|DEVELOPMENT OF IMPORTANT MACROECONOMIC
INDICATORS COMPARED TO THE PREVIOUS YEAR / %
|GLOBAL TRADE (IN REAL TERMS)
Trade in goods
The data for 2019 to 2021, adjusted for price and calendar effects,are based on information and estimates available as of February 2022.
Source: Oxford Economics
The global economy recorded strong growth in 2021. From a global point of view, the Covid-19-related slump has already been more than compensated for, meaning that economic performance is only slightly below the growth trajectory it was on before the Covid-19 pandemic. However, the recovery has varied in strength between regions and has in some cases been delayed. This has reinforced asymmetries that existed even before the Covid-19 pandemic. For example, China and other Far East economies, which had already been growing strongly before the Covid-19 pandemic, were less severely impaired, or began to recover more rapidly. The same applies to other emerging markets around the world, whereas developing countries were generally hit harder by the pandemic and began to recover later. Among industrialized countries, countries such as the USA recovered very quickly from the slump.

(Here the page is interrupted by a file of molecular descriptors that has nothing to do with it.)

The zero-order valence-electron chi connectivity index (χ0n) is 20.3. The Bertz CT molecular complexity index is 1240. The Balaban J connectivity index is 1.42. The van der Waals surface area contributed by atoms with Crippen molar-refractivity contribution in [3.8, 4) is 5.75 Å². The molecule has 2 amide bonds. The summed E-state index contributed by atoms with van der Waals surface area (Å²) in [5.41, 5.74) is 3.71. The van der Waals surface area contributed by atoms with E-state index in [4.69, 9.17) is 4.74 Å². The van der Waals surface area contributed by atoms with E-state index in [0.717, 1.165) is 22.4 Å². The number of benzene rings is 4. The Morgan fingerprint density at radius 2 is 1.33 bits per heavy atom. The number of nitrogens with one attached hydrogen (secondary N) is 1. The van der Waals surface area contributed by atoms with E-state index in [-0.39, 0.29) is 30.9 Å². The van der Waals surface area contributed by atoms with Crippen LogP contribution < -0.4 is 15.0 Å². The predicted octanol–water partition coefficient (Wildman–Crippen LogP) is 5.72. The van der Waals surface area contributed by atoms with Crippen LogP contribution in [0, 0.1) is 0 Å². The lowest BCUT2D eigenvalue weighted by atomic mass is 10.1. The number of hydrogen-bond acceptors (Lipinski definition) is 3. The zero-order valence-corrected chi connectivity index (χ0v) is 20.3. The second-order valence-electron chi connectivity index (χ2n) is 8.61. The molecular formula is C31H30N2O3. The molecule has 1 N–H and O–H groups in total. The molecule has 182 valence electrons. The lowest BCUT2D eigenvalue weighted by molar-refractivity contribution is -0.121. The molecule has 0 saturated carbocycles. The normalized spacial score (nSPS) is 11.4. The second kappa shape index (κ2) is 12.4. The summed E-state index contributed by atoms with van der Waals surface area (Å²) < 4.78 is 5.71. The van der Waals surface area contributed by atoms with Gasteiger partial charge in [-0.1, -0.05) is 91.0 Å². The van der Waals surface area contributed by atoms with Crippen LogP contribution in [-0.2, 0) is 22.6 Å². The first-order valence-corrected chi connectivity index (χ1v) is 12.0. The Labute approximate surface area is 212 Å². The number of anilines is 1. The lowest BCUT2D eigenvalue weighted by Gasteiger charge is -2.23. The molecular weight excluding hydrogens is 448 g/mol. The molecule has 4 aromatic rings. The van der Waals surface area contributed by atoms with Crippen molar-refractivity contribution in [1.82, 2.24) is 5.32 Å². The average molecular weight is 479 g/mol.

By comparison, European economies were hit relatively hard by the Covid-19 pandemic. The major industrialized countries of Western Europe in particular experienced very severe slumps. Although it began at the end of 2020, the recovery was not as strong as expected. In Germany, the Federal Government implemented greater measures to stimulate the economy than in many other countries, which softened both the recession in 2020 and the subsequent recovery in 2021. Germany also benefited from the renewed increase in global demand for consumer and capital goods.
While Covid-19-related restrictions affected industrial production to a comparatively limited extent, some service sectors, in particular tourism, were very severely restricted. This also had a strong impact in 2021 as passengers avoided booking journeys due to the pandemic restrictions and the pervading uncertainties.
Trade recovered very quickly in comparison to total global economic output, managing to significantly exceed the pre-pandemic level in 2021. As a result, some transport capacities became scarce, leading to significant increases in freight rates. There was also strong demand for many raw materials and other intermediate goods, pushing up prices. This also applied to the price of oil. In some intermediate goods such as semiconductors, the shortages were so severe that growth in other sectors, such as automobile production, was restricted. Rising inflation is restricting the ability of the European Central Bank (ECB) to further stimulate the European economy through an expansionary monetary policy.